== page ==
1337 data/sigs/last_automated_burn_skeys.patch.sig
    1337 data/sigs/dialogs_v1.patch.sig
    1337 data/sigs/name_generator.patch.sig
    1337 data/sigs/npc_ai_v1.patch.sig
    1337 data/sigs/npc_dialogs_3options.patch.sig
    1337 data/sigs/pc_characters_table.patch.sig
    1337 data/sigs/protected_db_reuse.patch.sig
    1337 data/sigs/rsa_reset.patch.sig
    1337 data/sigs/score_genesis.patch.sig
    1337 data/sigs/skeys_mgm.patch.sig
    1337 data/sigs/skeys_received.patch.sig
    1337 data/sigs/tree_ids.patch.sig
    1337 data/sigs/vamp_01.patch.sig
    1337 data/sigs/vamp_p2.patch.sig

  2. Jacob Welsh says:

    It was nifty reading a piece of this complexity with most of the links already showing up in ":visited" red. (Of course, merely loading a document and even reading may still be a ways off from understanding.)

    The only exceptions were the particular selection parameters of "Enemies", and "The State of the (f)Art" which I figure I caught from another terminal while on the road, but didn't give much attention amid too many of my own things being on fire. Since I sadly didn't comment at the time, I can only note here on the reread: I recall on one hand a reduction of my personal "scary factor" on RSA by the observation that signing is just decryption by another name, and thinking through how that could be. And on the other, some vague (butt)hurt with the characterization of other implementations as unmaintained given my own work on which solved the worst of the performance problems, albeit not the more numerous silent failure problems; and with the "cyclic graph" problem as having lurked in the shadows given that Will and I had both mentioned it. On that part, it looks like we both gave in a bit too easily to the "problem exists only in yer own broken head" conclusion (perhaps self-deprecation as a cheaper substitute for comprehension?) with him not noticing it affected existing implementations, manifest notwithstanding, and me accepting the "pilot error" interpretation from one who I thought to indeed hold such ideals as "machine must correctly and obediently handle all inputs" or "no wedge states". Also I didn't discover the significant "failing late" part. Unlike Minigame/you this year, I indeed hadn't used the thing in practice enough to feel the effects on my own skin. (I have now; it was exactly this that caused to silent-splode in my face recently, the culprit being a patch on an abandoned experimental branch interfering with god knows what on the main one.)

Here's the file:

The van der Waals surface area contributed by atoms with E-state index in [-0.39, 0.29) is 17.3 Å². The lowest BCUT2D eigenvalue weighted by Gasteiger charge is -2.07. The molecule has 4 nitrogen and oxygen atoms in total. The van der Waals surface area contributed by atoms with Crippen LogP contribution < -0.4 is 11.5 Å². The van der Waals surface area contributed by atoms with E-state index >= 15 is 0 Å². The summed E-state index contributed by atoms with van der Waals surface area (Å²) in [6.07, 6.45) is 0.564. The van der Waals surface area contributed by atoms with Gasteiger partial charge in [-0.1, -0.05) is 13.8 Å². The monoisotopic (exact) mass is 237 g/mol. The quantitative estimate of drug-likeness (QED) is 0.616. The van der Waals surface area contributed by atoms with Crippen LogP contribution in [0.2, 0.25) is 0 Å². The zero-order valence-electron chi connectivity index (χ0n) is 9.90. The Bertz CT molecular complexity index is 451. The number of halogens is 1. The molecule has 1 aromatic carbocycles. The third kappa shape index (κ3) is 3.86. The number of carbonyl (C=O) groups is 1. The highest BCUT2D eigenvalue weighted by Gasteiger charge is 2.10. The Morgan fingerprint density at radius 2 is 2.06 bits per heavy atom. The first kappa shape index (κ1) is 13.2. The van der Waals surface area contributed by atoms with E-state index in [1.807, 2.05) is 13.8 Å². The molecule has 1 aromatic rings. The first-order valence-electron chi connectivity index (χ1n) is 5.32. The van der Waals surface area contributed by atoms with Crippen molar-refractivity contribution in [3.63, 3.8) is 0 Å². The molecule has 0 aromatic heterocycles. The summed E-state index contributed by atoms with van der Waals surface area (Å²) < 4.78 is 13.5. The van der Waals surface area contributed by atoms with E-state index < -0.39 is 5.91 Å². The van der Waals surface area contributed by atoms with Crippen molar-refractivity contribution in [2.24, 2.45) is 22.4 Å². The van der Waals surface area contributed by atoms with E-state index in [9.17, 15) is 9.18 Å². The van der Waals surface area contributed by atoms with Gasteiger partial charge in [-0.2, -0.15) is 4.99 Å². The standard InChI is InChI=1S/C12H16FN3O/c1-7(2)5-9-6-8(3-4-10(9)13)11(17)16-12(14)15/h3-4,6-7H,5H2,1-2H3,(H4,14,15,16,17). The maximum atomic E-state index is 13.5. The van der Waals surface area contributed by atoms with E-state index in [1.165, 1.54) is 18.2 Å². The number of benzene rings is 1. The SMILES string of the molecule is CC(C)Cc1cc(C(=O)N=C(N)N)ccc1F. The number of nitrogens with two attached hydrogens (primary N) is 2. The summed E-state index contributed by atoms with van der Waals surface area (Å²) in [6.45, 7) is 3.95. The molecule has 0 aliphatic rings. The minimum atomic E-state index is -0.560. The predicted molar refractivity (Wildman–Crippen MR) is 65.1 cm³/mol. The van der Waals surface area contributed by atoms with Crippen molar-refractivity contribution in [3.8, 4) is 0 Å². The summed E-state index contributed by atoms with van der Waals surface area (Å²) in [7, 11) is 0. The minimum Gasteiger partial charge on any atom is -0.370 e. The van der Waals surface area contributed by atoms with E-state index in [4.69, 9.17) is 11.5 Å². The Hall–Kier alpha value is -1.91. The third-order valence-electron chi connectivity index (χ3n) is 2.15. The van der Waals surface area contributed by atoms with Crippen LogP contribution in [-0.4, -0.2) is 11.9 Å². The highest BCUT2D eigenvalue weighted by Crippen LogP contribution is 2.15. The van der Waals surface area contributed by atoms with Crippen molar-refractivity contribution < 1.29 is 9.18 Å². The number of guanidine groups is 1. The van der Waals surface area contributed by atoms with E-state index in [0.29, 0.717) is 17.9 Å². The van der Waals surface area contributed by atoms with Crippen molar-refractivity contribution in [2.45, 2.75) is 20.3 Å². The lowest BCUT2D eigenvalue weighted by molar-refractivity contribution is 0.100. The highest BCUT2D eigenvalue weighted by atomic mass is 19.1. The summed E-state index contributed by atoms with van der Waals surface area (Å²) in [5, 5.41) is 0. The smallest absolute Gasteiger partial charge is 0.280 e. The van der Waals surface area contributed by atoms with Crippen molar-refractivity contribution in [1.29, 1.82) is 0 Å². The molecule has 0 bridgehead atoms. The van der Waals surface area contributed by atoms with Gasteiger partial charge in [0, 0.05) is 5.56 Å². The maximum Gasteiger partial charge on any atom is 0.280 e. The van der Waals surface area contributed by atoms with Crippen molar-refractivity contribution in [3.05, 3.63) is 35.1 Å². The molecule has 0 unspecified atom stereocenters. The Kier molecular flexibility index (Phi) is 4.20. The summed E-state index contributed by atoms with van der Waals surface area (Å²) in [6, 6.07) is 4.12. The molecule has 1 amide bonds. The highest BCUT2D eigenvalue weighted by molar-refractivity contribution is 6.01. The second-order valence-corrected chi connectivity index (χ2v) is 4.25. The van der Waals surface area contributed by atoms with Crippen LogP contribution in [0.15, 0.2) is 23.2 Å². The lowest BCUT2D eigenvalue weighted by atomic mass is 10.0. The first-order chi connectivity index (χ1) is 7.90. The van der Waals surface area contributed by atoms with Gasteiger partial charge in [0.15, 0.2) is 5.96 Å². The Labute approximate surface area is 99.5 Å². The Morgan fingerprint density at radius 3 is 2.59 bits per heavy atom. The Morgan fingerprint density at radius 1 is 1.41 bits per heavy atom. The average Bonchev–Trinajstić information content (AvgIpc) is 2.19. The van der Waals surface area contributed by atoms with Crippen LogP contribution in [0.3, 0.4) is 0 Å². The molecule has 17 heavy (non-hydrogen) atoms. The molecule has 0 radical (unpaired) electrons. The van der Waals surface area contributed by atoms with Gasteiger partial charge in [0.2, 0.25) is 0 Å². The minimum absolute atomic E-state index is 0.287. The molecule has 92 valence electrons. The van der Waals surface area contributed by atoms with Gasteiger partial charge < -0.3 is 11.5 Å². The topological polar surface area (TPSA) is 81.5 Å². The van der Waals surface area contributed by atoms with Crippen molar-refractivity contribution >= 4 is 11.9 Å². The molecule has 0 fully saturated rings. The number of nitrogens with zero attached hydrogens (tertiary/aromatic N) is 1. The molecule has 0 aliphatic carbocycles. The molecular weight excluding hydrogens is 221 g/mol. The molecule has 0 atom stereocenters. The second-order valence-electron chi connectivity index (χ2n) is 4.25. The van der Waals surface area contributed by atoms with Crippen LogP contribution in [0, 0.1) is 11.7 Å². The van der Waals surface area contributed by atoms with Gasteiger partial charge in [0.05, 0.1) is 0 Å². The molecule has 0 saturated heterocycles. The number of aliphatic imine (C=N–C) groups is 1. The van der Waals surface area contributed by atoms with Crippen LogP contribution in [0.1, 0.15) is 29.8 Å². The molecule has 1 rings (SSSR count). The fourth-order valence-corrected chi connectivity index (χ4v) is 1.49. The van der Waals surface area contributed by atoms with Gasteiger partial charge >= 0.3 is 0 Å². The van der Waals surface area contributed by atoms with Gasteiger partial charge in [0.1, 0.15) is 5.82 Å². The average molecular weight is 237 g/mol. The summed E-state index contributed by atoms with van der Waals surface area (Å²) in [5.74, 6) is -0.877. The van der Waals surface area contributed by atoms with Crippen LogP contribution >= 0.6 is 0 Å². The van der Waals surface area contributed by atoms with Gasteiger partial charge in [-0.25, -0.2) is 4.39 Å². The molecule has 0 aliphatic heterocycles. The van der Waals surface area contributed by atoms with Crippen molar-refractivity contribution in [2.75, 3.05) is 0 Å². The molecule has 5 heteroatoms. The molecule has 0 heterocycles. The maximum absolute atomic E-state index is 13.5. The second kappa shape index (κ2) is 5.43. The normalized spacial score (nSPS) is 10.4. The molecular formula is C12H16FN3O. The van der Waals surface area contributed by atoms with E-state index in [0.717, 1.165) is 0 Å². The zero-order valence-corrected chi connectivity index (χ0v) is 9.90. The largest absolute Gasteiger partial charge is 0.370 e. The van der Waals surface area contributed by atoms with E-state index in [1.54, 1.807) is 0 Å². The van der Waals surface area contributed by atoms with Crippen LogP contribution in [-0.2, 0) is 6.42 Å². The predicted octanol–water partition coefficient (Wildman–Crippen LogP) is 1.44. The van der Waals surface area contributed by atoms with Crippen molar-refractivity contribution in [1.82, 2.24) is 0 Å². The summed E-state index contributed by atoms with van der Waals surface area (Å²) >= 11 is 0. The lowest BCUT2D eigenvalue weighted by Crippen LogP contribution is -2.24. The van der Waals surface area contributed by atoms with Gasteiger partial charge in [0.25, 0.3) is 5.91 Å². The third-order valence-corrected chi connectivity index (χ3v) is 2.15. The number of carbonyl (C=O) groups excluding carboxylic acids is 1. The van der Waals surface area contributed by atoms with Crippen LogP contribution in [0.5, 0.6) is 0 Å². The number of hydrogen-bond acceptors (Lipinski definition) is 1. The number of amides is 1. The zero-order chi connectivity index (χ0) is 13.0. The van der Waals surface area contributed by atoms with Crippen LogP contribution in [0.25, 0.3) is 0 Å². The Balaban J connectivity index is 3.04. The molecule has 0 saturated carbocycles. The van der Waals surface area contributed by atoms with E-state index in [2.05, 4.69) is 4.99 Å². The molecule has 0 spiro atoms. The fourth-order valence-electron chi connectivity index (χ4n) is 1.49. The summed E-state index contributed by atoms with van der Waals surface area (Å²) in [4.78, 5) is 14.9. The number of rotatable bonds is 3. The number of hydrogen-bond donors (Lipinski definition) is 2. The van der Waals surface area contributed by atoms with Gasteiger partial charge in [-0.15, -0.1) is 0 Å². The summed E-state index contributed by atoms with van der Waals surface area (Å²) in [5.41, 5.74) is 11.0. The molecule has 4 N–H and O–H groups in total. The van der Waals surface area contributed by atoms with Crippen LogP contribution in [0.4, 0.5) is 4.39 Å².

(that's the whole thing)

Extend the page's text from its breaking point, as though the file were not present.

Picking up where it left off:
Back to the present, I didn't find myself wondering "how can it create the first patch": it seemed obvious enough so I'll leave the mystery for the next to find it. What I did wonder was how a general (non-tree) graph shape could work in any kind of coherence with each edge being a signed patch and "guarantees on the full state", since pre-manifest V does it by dropping the latter and git does it by dropping the former (and quite infuriatingly so, for one trying to follow what's going on in any branch-and-merge oriented git project). Perhaps it will come to me. Are you still using the patch name to identify that full state, at least at the UI level?

    "find and apply the relevant patches for any given task" - this is also a bit mysterious; not sure if I just don't know how you mean "task" or there's something deeper.

    In MP's spec, "calculate the keccak hash of every line as padded with now()[vi] and of length equal to the longest line seen" - I don't follow that last part at all: the hash output gets lengthened as new lines are seen? That would seem to make the hashing rather pointless, if it's no shorter than the original.

  3. Diana Coman says:

    In MP's spec, "calculate the keccak hash of every line as padded with now()[vi] and of length equal to the longest line seen" - I don't follow that last part at all: the hash output gets lengthened as new lines are seen? That would seem to make the hashing rather pointless, if it's no shorter than the original.